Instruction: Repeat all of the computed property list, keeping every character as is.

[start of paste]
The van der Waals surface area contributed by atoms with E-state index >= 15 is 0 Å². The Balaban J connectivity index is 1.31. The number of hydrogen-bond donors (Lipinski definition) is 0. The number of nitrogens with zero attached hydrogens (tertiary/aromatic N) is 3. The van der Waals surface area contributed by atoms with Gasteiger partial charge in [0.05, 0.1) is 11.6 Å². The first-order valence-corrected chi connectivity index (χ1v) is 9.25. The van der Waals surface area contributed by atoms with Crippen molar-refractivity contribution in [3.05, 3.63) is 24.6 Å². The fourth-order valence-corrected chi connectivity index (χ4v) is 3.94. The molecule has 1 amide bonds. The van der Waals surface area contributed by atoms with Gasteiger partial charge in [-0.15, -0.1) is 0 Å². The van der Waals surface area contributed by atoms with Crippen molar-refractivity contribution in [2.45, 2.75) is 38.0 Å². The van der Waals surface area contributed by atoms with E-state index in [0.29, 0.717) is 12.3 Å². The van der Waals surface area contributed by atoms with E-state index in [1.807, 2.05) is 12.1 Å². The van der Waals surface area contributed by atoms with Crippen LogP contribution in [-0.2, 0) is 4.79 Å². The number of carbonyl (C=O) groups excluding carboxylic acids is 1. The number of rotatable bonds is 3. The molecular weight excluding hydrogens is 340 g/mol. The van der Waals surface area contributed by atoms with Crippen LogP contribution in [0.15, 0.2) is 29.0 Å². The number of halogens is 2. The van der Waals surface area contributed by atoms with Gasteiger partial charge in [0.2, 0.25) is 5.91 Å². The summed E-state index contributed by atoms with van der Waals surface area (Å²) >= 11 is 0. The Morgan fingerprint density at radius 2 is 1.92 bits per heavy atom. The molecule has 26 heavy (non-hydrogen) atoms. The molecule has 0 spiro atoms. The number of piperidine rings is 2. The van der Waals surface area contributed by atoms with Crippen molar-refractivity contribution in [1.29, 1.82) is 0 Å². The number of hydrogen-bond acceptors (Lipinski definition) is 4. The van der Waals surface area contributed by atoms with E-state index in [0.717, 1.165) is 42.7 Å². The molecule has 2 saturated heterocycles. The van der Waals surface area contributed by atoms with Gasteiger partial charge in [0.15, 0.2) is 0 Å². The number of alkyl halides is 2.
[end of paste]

The van der Waals surface area contributed by atoms with E-state index >= 15 is 0 Å². The Balaban J connectivity index is 1.31. The number of hydrogen-bond donors (Lipinski definition) is 0. The number of nitrogens with zero attached hydrogens (tertiary/aromatic N) is 3. The van der Waals surface area contributed by atoms with Gasteiger partial charge in [0.05, 0.1) is 11.6 Å². The first-order valence-corrected chi connectivity index (χ1v) is 9.25. The van der Waals surface area contributed by atoms with Crippen molar-refractivity contribution in [3.05, 3.63) is 24.6 Å². The fourth-order valence-corrected chi connectivity index (χ4v) is 3.94. The molecule has 1 amide bonds. The van der Waals surface area contributed by atoms with Gasteiger partial charge in [-0.15, -0.1) is 0 Å². The van der Waals surface area contributed by atoms with Crippen molar-refractivity contribution in [2.45, 2.75) is 38.0 Å². The van der Waals surface area contributed by atoms with E-state index in [0.29, 0.717) is 12.3 Å². The van der Waals surface area contributed by atoms with E-state index in [1.807, 2.05) is 12.1 Å². The van der Waals surface area contributed by atoms with Crippen LogP contribution in [-0.2, 0) is 4.79 Å². The number of carbonyl (C=O) groups excluding carboxylic acids is 1. The number of rotatable bonds is 3. The molecular weight excluding hydrogens is 340 g/mol. The van der Waals surface area contributed by atoms with Crippen LogP contribution in [0.15, 0.2) is 29.0 Å². The number of halogens is 2. The van der Waals surface area contributed by atoms with Gasteiger partial charge in [0.2, 0.25) is 5.91 Å². The summed E-state index contributed by atoms with van der Waals surface area (Å²) >= 11 is 0. The Morgan fingerprint density at radius 2 is 1.92 bits per heavy atom. The molecule has 26 heavy (non-hydrogen) atoms. The molecule has 0 spiro atoms. The number of piperidine rings is 2. The van der Waals surface area contributed by atoms with Crippen molar-refractivity contribution in [1.29, 1.82) is 0 Å². The number of hydrogen-bond acceptors (Lipinski definition) is 4. The van der Waals surface area contributed by atoms with E-state index in [0.717, 1.165) is 42.7 Å². The molecule has 2 saturated heterocycles. The van der Waals surface area contributed by atoms with Gasteiger partial charge in [0.15, 0.2) is 0 Å². The number of alkyl halides is 2.